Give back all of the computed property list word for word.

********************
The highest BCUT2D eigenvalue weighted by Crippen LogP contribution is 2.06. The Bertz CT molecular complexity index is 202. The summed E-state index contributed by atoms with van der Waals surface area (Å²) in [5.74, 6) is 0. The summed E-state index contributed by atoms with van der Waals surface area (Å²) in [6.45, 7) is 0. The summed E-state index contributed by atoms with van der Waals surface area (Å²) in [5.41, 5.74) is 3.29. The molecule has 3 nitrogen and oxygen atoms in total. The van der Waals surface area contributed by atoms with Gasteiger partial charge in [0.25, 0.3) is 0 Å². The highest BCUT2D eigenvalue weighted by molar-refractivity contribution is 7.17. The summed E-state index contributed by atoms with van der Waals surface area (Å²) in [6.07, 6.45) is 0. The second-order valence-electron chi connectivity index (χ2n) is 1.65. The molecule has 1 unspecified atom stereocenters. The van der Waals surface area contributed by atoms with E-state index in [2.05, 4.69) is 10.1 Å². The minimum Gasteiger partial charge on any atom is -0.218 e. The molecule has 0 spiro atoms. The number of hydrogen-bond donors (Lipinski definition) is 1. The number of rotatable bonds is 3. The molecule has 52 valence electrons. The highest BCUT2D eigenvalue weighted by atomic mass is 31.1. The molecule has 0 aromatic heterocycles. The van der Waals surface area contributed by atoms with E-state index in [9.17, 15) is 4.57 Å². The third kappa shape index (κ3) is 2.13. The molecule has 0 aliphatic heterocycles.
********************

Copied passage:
The highest BCUT2D eigenvalue weighted by Crippen LogP contribution is 2.06. The Bertz CT molecular complexity index is 202. The summed E-state index contributed by atoms with van der Waals surface area (Å²) in [5.74, 6) is 0. The summed E-state index contributed by atoms with van der Waals surface area (Å²) in [6.45, 7) is 0. The summed E-state index contributed by atoms with van der Waals surface area (Å²) in [5.41, 5.74) is 3.29. The molecule has 3 nitrogen and oxygen atoms in total. The van der Waals surface area contributed by atoms with Gasteiger partial charge in [0.25, 0.3) is 0 Å². The highest BCUT2D eigenvalue weighted by molar-refractivity contribution is 7.17. The summed E-state index contributed by atoms with van der Waals surface area (Å²) in [6.07, 6.45) is 0. The second-order valence-electron chi connectivity index (χ2n) is 1.65. The molecule has 1 unspecified atom stereocenters. The van der Waals surface area contributed by atoms with E-state index in [2.05, 4.69) is 10.1 Å². The minimum Gasteiger partial charge on any atom is -0.218 e. The molecule has 0 spiro atoms. The number of hydrogen-bond donors (Lipinski definition) is 1. The number of rotatable bonds is 3. The molecule has 52 valence electrons. The highest BCUT2D eigenvalue weighted by atomic mass is 31.1. The molecule has 0 aromatic heterocycles. The van der Waals surface area contributed by atoms with E-state index in [9.17, 15) is 4.57 Å². The third kappa shape index (κ3) is 2.13. The molecule has 0 aliphatic heterocycles.